Delivering Humility: A review of Delivering Happiness by Tony Hsieh

I had probably heard of this book when it first became available in March 2013, however it never made my “Read Now” list until I visited Las Vegas in late August 2013.

Skip to the book review.

I was in town on my Honeymoon and really wasn’t considering taking any career advancing meetings during my week vacation until a former colleague mentioned a tour of Zappos and the Downtown Project. He had participated in the tour several months earlier as a member of Empact100 and said that I HAD to go.

The tour started in a downtown medium-rise office/residential building. We lounged in the office lobby until our set time, and when the clock struck the designated time our rainbow-colored-haired tour guide stood up and ushered us into an elevator.

She said we’d spend most of our time together in Tony’s apartment, the CEO of Zappos. It was actually three condos, consolidated into one living and working space. She prepared us to stay close and not to wander off as we snaked through the apartments. There was inspirational writing on the walls, books on almost every level surface, stuffed llamas, and a “jungle room.” The jungle room had live plants floor to ceiling, with a large plate glass window inviting the Vegas sun into the dim, ivy strewn space.

We finally made it through to a conference room, the desk + chair combos were on wheels so we could be mobile, “Flintstone” style. We were told to take a seat and gather round, most of our tour would be looking out the windows from this vantage point.

Our tour guide explained how Vegas was selected for the home of Zappos, and that the Downtown Project was a capital investment by Tony to increase the livability of the city to attract more creative and tech entrepreneurs, in addition to making the city more attractive to Zappos recruiting targets.

We talked about the culture of Zappos, how they instigated community interaction and tried to avoid the silos and cliques some companies create by isolating their teams. She said that Zappos employees filled several floors of the building we were now in and living there was almost a dorm experience. There was even an interactive resident bulletin-board site that advertised pot-lucks, leftover pizza, and upcoming parties.

We discussed the plans for the Downtown Project, referencing blueprints hung on the wall, and pointing out the window to structures already constructed. We talked about restaurants, grocery stores, Tesla car share programs, and first Friday events. The plans were impressive and exciting, they wanted to bring the best parts of the creative urban scenes of Austin, Portland, San Francisco, and New York to the desert of Las Vegas. The tour ended a block away at a creative coworking space and coffee shop called The Beat. We stood around a few extra minutes with our tour guide talking Portland and tattoos. Feeling inspired about the motivations behind the Downtown Project we talked in more depth about the Zappos culture and Tony Hsieh. The tour guide recommended the book, and a few weeks later, still feeling captivated by what little I knew about Tony, I bought and read the book.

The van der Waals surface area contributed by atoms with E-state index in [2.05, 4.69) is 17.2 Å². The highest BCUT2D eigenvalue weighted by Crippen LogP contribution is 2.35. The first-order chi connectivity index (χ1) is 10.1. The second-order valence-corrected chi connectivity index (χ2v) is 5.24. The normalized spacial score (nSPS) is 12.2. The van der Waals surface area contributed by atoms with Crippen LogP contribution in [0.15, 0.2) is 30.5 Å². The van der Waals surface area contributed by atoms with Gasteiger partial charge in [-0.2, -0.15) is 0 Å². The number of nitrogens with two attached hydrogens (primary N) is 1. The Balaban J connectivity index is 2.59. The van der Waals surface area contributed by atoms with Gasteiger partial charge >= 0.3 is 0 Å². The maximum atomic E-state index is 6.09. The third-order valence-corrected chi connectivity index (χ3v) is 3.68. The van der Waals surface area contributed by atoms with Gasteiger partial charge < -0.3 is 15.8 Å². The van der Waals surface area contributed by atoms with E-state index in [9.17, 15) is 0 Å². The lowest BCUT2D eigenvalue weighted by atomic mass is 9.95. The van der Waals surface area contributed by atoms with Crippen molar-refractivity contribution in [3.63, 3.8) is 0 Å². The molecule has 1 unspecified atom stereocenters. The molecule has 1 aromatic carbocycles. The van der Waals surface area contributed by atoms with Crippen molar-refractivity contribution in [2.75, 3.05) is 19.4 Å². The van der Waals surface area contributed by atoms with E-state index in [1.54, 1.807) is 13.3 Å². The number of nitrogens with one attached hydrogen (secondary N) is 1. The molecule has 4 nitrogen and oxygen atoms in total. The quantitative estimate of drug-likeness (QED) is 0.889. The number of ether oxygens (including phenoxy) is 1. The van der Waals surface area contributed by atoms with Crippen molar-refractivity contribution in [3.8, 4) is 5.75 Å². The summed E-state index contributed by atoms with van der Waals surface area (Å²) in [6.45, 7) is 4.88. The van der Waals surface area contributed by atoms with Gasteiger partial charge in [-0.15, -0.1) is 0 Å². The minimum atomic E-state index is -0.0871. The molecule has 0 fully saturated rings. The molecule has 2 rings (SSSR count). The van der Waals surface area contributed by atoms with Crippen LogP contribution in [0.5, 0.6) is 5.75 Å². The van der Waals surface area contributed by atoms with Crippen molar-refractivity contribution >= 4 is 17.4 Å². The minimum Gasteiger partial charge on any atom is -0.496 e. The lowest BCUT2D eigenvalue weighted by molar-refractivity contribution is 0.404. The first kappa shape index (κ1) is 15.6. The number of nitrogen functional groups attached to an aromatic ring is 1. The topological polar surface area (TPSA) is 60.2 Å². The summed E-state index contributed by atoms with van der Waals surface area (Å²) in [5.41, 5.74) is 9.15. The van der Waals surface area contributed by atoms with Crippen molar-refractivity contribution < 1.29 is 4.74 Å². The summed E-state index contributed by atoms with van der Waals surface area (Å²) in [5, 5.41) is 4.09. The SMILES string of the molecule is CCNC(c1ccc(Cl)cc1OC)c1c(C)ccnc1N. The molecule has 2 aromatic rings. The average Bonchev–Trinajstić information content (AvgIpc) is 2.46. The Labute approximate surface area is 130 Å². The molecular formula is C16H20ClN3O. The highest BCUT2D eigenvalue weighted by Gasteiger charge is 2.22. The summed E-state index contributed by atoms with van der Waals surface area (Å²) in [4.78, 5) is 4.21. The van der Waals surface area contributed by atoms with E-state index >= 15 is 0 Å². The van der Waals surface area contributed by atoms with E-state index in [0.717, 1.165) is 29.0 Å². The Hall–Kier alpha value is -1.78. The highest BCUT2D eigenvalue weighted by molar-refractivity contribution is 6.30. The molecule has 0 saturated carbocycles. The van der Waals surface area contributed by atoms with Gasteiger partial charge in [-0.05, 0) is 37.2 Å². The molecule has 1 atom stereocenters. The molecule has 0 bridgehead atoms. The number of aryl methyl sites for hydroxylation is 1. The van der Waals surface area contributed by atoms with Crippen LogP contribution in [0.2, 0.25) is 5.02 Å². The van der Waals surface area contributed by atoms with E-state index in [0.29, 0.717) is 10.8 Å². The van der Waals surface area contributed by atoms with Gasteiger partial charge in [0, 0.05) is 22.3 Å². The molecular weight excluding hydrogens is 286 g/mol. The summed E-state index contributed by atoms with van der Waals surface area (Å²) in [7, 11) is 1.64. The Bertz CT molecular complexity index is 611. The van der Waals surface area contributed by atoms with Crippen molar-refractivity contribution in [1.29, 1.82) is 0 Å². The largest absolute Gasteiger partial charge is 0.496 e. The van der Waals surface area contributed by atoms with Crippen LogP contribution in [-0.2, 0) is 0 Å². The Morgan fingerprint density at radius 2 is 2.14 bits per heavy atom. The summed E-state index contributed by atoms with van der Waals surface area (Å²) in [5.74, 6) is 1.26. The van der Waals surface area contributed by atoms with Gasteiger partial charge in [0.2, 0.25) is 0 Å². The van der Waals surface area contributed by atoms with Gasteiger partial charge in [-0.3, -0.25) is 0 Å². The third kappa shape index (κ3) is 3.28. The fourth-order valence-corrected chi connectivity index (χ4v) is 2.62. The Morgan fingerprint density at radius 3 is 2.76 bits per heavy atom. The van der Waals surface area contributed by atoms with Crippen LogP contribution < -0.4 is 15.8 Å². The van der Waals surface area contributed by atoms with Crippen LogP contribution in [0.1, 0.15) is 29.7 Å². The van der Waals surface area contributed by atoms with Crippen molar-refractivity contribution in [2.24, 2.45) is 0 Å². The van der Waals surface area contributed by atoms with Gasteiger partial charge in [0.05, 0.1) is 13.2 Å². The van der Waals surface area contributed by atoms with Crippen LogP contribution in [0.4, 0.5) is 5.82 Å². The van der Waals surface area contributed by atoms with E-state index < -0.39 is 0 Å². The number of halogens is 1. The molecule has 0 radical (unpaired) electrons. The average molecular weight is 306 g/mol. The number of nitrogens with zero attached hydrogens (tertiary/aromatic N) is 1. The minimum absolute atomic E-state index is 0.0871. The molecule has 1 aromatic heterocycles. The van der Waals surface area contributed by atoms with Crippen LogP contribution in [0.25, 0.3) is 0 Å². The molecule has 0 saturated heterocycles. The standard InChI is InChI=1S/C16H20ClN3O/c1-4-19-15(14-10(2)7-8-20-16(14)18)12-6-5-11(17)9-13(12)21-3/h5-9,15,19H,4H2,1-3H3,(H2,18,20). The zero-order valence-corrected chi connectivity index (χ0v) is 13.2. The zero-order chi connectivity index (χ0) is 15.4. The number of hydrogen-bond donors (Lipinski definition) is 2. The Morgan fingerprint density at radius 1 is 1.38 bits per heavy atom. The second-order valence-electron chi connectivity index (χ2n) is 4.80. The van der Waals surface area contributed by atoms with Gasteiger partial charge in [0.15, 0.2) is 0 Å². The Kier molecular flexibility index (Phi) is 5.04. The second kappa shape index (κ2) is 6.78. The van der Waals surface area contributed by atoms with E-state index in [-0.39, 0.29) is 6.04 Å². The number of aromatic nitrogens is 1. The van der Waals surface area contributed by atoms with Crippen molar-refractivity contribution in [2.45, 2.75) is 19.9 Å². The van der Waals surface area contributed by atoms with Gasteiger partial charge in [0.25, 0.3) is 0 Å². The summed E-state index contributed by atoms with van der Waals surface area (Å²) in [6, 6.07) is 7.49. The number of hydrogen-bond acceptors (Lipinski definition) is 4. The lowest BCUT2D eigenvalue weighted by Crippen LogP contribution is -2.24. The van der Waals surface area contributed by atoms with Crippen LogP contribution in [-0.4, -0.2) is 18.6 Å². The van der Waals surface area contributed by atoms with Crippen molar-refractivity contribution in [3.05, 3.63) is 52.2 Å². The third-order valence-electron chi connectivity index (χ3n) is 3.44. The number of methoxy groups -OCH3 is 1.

The Review

The book isn’t long, and it’s written in an unpretentious style that is easy to read. The narrative starts with stories about Tony’s first experiments with entrepreneurship. I found the anecdotes easy to identify with, and even as the success of one venture grew into larger and larger opportunities, I didn’t feel that Tony was bragging (even though his first job after graduating Harvard was at Oracle and he sold an early business to Microsoft for more than a quarter million dollars), but merely showing that these rewards were in reach to those that worked hard and found work they enjoyed doing. Tony was also honest in admitting some of the mistakes he’s made along the way.

Once the story got to Zappos, the tension and pace increased. Zappos wasn’t an instant success, it was a roller coaster of stress and fundraising, investment and commitment. The narrative started offering more advice, questioning the conventions that held most companies and teams together. Zappos transitioned from a product company to a customer service company. As Zappos grew into the organization we’re more familiar with today, recruitment and training programs became more sophisticated and important to Zappos strategy. Cultivating an environment of learning and loyalty guaranteed a pipeline of internal candidates which continued to progress their way up the ranks.

The chapters continue to offer more advice to entrepreneurs when negotiating with investors, presenting a transparent blow-by-blow account of Amazon’s acquisition (marriage) of Zappos.

In summary, what I learned from Tony and this book is that life doesn’t stop with professional success (or deliver happiness) and that even a billion dollar acquisition doesn’t make you exceptional.